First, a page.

Students at CNUCOM proudly tend their organic garden and donate regularly to a local food bank.

May/June 2017


A Tour of the UCD Veterinary School By John Loofbourow, MD and Bob LaPerriere, MD

John Loofbourow, MD

EARLIER THIS YEAR, Dr. Rob Warren, Communications and Marketing Officer for the UC Davis School of Veterinary Medicine, guided a small group of physicians on a fascinating tour of the Veterinary Medical Campus. Colleague, Dr. Mark Blum, had organized the tour of the campus, a facility probably not recognized and appreciated by many locals, that has been located in Davis since 1948. In general, physicians and veterinarians are family, so it is worth knowing more about one another. We are within a few miles of the world’s premier veterinary school, making a visit easy and informative. There is much to learn and much to share.


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• 1948 - The first class consisted of all men. Now 80 percent of students are women. The curriculum was focused on large animals, whereas the current caseload is more than 80 percent small animals. • 1950s - The first hip replacement was done. • 1970 - The Veterinary Medical Teaching Hospital opened, and the first residencies were established. Now, there are more than 30 disciplines with over 100 residents, the most in the U.S. • 1980s - Named top veterinary school in the U.S.; Tulare Research Center established. • 1990s - J-5 mastitis vaccine developed, hemodialysis unit started and beginning of Oiled Wildlife Care Network. • 2000s - PhD-DVM degree offered. Shelter medicine program and autism research began. • 2010-15 - Jawbone regrowth in dogs and


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Bob LaPerriere, MD

genome project for foodborne diseases initiated. • This is only a partial list. For additional history see The veterinary school is devoted to the diagnosis and treatment of any animal species, excepting the one that Swedish zoologist and physician, Carl Linnaeus, in 1758 may have considered wise: Homo sapiens. But, it becomes ever more clear that aspects of genetics, physiology, sociology, psychology, behavior, and even language are variably shared among all animals. To judge from the use of technology, pharma, diagnosis and clinical interventions, small animal medical care is quite similar to people care. There are, however, some significant differences. For one thing, veterinarians do not deal with insurance companies; animal owners do. For another, some veterinarians provide for large numbers of animals (herd medicine) which requires consideration of scale, outcome, and cost. And, although herd medicine is quite different from people medicine, it may be a consideration in human medicine.1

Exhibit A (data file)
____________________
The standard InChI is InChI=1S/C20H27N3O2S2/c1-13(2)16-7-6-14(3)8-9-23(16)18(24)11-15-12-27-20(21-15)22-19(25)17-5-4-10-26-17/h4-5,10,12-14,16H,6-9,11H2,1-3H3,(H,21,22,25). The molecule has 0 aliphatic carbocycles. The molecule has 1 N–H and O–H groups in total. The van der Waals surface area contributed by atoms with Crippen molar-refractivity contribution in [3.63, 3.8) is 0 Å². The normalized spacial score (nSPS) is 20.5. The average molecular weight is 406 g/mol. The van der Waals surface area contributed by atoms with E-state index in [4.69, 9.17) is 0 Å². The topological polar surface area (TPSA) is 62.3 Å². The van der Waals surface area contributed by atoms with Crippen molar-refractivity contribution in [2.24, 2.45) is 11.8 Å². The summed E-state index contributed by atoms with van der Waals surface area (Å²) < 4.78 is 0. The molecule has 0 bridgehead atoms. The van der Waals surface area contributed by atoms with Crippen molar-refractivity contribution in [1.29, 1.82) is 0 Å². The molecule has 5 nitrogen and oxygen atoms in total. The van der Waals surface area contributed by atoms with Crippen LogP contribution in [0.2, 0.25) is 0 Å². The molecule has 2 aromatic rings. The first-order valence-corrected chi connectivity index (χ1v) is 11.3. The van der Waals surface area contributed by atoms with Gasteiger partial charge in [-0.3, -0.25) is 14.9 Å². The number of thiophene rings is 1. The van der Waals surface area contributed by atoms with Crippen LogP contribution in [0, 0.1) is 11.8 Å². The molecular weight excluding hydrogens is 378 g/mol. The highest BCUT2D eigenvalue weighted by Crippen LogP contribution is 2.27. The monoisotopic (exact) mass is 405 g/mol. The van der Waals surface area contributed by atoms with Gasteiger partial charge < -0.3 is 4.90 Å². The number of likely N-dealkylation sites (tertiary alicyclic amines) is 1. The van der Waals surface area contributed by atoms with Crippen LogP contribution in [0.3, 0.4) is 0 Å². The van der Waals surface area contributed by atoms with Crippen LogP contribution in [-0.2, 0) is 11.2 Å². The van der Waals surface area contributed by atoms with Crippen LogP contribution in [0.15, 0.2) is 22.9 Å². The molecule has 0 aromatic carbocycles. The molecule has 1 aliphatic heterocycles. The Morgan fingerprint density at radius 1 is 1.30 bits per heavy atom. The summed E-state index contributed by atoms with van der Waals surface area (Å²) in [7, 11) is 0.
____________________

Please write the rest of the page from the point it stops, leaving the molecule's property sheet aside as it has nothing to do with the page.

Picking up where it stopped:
The UCD Veterinary Hospital There are only 30 veterinary schools in the U.S., and only one other in California that is a private school in Pomona. The UC Davis veterinary hospital is one of the three largest in the U.S. in terms of caseload – the others are Boston and New York. But only a small number of specialties are available for residents in these other facilities. At first, large animal medicine predominated at UCD, in concert with the needs of the State of California’s livestock industries. Later, small and companion animal medicine became responsible for most of the later exponential growth, consistent with changing public attitudes about our human kinship with all animals, especially our pets. The faculty today, under Dean Dr. Michael Larimore, numbers more than 300 with approximately 120 associated directly with the hospital. Many of the 145+ annual graduates go directly into a private practice. Sub-specialty training programs require one year of internship prior to 2-4 years of residency, depending on the specialty. Currently, the school trains 108 residents, in addition to graduate students, in PhD and Master of Preventive Veterinary Medicine programs. The teaching hospital opened in 1970 and since then, by many measures including the number and variety of specialty training programs, it has become an integral part of the number-one ranked veterinary school in not just the U.S., but in the world, according to QS World University Rankings. Residents at the UC Davis Veterinary Campus have come from 39 states and 32 foreign countries. When the hospital opened, about 5,000 patients were admitted yearly. Now, annual total patient admissions and visits approaches 55,000; the majority are small animals. Society has begun to value animals more highly in recent decades, especially in regard to pets, which can become beloved and loving companions, with all of the implied emotional attachments. Consequently, the school pays attention to the emotional well-